I have been wanting to write about this growing epidemic for several days but did not know where to start. So bear with me, as I attempt to share my feelings.
As I listen to the news, read newspaper articles, and talk to those who have lost a loved one through suicide, or attempted suicide, I am reminded that some children, teenagers, adults, middle age, and seniors are at significant risk. Some folks may exhibit signs of needing help, and some hide their feelings, leaving family and friends to wonder what they missed.
These beautiful souls who feel they have nothing to live for, or see no way out, just want the pain to stop. I find myself often thinking about what circumstances these folks find themselves in, that leads to their final decision.
Bullying, illness, drugs, and alcohol, physical and mental abuse, feeling of failing, and letting family and friends down, mental illness, and not feeling they fit in, are just a few on a list of many causes.
So dear readers, how can each one of us make a difference? How can we reach out to a loved one or a friend who is struggling? I know what I plan on doing. First, I want my friends and family to know how much I love them; and that my love is unconditional. Secondly, I want them to know that I will always be there for them. Importantly, I want them to know that I will always listen to them and help them with whatever I can, but will not enable them.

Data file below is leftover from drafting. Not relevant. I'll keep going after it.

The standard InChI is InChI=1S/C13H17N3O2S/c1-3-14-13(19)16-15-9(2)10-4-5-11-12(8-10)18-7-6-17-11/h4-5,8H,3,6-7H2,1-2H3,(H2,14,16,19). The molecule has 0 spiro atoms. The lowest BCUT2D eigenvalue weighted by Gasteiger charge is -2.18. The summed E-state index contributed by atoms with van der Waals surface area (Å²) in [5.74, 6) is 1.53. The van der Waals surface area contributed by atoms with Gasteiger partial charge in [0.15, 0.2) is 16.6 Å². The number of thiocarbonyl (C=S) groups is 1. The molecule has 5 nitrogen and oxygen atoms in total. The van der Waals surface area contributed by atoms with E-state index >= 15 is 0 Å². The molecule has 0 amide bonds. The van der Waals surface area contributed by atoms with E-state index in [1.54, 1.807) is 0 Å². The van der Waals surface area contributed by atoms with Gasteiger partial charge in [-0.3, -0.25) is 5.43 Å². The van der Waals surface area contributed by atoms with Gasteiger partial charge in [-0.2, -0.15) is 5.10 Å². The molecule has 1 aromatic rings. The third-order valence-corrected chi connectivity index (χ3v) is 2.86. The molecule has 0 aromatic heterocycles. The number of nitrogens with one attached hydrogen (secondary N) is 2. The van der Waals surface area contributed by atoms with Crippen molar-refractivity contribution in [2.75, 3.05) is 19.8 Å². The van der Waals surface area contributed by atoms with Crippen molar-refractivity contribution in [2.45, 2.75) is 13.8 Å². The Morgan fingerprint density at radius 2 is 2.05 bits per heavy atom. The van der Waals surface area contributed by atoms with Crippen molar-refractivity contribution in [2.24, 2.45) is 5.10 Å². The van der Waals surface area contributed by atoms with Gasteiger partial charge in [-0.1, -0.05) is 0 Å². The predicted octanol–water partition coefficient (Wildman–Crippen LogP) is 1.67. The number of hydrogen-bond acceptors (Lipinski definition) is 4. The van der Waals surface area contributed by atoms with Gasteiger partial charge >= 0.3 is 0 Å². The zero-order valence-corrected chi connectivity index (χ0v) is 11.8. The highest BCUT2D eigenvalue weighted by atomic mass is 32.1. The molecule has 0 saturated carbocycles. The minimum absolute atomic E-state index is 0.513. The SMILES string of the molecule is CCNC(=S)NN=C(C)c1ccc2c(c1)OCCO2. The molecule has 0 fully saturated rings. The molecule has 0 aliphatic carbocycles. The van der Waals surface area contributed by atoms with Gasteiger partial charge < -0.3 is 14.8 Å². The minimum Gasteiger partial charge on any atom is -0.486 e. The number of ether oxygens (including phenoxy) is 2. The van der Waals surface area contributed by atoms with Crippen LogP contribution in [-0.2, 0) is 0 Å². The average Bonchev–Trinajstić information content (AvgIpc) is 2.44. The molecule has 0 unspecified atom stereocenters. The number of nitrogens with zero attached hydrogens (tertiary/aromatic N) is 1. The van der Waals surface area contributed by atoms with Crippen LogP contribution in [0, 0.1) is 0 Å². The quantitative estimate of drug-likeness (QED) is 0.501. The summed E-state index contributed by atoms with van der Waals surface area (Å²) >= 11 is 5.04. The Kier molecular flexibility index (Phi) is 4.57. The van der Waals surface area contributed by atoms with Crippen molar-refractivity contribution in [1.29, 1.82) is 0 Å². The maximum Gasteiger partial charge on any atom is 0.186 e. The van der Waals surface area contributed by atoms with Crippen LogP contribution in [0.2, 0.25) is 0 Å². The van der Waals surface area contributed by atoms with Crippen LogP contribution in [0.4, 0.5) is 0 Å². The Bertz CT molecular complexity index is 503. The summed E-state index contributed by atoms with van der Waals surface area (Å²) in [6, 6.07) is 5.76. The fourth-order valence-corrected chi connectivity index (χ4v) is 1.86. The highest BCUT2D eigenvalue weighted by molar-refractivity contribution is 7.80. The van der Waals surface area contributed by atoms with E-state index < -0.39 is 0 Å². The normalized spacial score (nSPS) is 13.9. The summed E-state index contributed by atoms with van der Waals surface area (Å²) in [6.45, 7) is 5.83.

I believe all folks who need professional help should be able to receive it, regardless if they have insurance or not. It is also essential that the negative record so many hear daily, be changed to positive thoughts. My list could go on and on!
These are my thoughts, my heartfelt feelings.
Now for my personal story:
Five months ago, my precious grandson attempted suicide not once but twice. The second time, he jumped 90 feet off a local bridge. He survived with a broken tailbone and several cuts, scratches, and bruises. Although he is getting the help he needs, this sweet, blue-eyed young man, has a long road ahead. He has been diagnosed with bipolar and is on medicine, along with counseling. He will be dealing and learning to manage his mental illness for the rest of his life.
While my grandson was in the hospital, he expressed the desire to help others. And that is what we are doing. He helped and will continue to help serve meals at our local homeless shelter. I believe it is necessary that my grandson knows and understands that when we help others, we help ourselves.
He is working and taking one day at a time. His girlfriend has been a great support to him. As well as his parents. Although he is improving, he experiences ups and downs, which is part of the bipolar. I know one thing to be true, I will never give up on my sweet blue-eyed grandson.
My message to you: Reach out and make a difference in someone’s life for when we help others, we truly help ourselves.